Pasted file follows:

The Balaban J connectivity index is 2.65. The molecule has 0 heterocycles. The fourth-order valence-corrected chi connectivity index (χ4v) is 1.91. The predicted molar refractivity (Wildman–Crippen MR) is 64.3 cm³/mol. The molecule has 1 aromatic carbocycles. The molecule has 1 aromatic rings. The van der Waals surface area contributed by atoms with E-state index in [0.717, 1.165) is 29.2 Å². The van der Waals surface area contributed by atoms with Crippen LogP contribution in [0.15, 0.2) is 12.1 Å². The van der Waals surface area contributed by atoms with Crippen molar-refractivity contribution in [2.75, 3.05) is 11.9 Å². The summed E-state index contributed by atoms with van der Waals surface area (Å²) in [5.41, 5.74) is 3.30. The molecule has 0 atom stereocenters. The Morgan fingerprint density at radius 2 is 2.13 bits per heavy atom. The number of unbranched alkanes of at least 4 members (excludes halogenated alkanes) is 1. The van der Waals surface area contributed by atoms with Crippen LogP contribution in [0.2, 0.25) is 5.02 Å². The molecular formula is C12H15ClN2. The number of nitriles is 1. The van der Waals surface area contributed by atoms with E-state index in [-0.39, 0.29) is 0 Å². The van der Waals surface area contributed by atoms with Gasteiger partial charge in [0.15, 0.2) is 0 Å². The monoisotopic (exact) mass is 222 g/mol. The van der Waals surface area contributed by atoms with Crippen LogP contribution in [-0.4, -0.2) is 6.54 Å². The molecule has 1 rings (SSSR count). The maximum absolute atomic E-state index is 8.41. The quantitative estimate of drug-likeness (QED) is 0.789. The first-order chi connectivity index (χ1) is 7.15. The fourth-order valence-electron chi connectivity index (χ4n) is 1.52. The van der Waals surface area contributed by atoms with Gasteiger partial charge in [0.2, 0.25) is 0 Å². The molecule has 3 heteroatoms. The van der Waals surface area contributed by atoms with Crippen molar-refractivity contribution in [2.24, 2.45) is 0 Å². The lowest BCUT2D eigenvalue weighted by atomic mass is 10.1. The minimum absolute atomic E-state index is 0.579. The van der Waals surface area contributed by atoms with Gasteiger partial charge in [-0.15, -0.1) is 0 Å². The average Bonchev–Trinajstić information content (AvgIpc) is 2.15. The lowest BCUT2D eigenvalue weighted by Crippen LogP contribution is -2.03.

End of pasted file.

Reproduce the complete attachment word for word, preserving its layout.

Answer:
The Balaban J connectivity index is 2.65. The molecule has 0 heterocycles. The fourth-order valence-corrected chi connectivity index (χ4v) is 1.91. The predicted molar refractivity (Wildman–Crippen MR) is 64.3 cm³/mol. The molecule has 1 aromatic carbocycles. The molecule has 1 aromatic rings. The van der Waals surface area contributed by atoms with E-state index in [0.717, 1.165) is 29.2 Å². The van der Waals surface area contributed by atoms with Crippen LogP contribution in [0.15, 0.2) is 12.1 Å². The van der Waals surface area contributed by atoms with Crippen molar-refractivity contribution in [2.75, 3.05) is 11.9 Å². The summed E-state index contributed by atoms with van der Waals surface area (Å²) in [5.41, 5.74) is 3.30. The molecule has 0 atom stereocenters. The Morgan fingerprint density at radius 2 is 2.13 bits per heavy atom. The number of unbranched alkanes of at least 4 members (excludes halogenated alkanes) is 1. The van der Waals surface area contributed by atoms with Crippen LogP contribution in [0.2, 0.25) is 5.02 Å². The molecular formula is C12H15ClN2. The number of nitriles is 1. The van der Waals surface area contributed by atoms with E-state index in [-0.39, 0.29) is 0 Å². The van der Waals surface area contributed by atoms with Gasteiger partial charge in [0.15, 0.2) is 0 Å². The monoisotopic (exact) mass is 222 g/mol. The van der Waals surface area contributed by atoms with Crippen LogP contribution in [-0.4, -0.2) is 6.54 Å². The molecule has 1 rings (SSSR count). The maximum absolute atomic E-state index is 8.41. The quantitative estimate of drug-likeness (QED) is 0.789. The first-order chi connectivity index (χ1) is 7.15. The fourth-order valence-electron chi connectivity index (χ4n) is 1.52. The van der Waals surface area contributed by atoms with Gasteiger partial charge in [0.2, 0.25) is 0 Å². The molecule has 3 heteroatoms. The van der Waals surface area contributed by atoms with Crippen molar-refractivity contribution in [2.24, 2.45) is 0 Å². The lowest BCUT2D eigenvalue weighted by atomic mass is 10.1. The minimum absolute atomic E-state index is 0.579. The van der Waals surface area contributed by atoms with Gasteiger partial charge in [-0.15, -0.1) is 0 Å². The average Bonchev–Trinajstić information content (AvgIpc) is 2.15. The lowest BCUT2D eigenvalue weighted by Crippen LogP contribution is -2.03.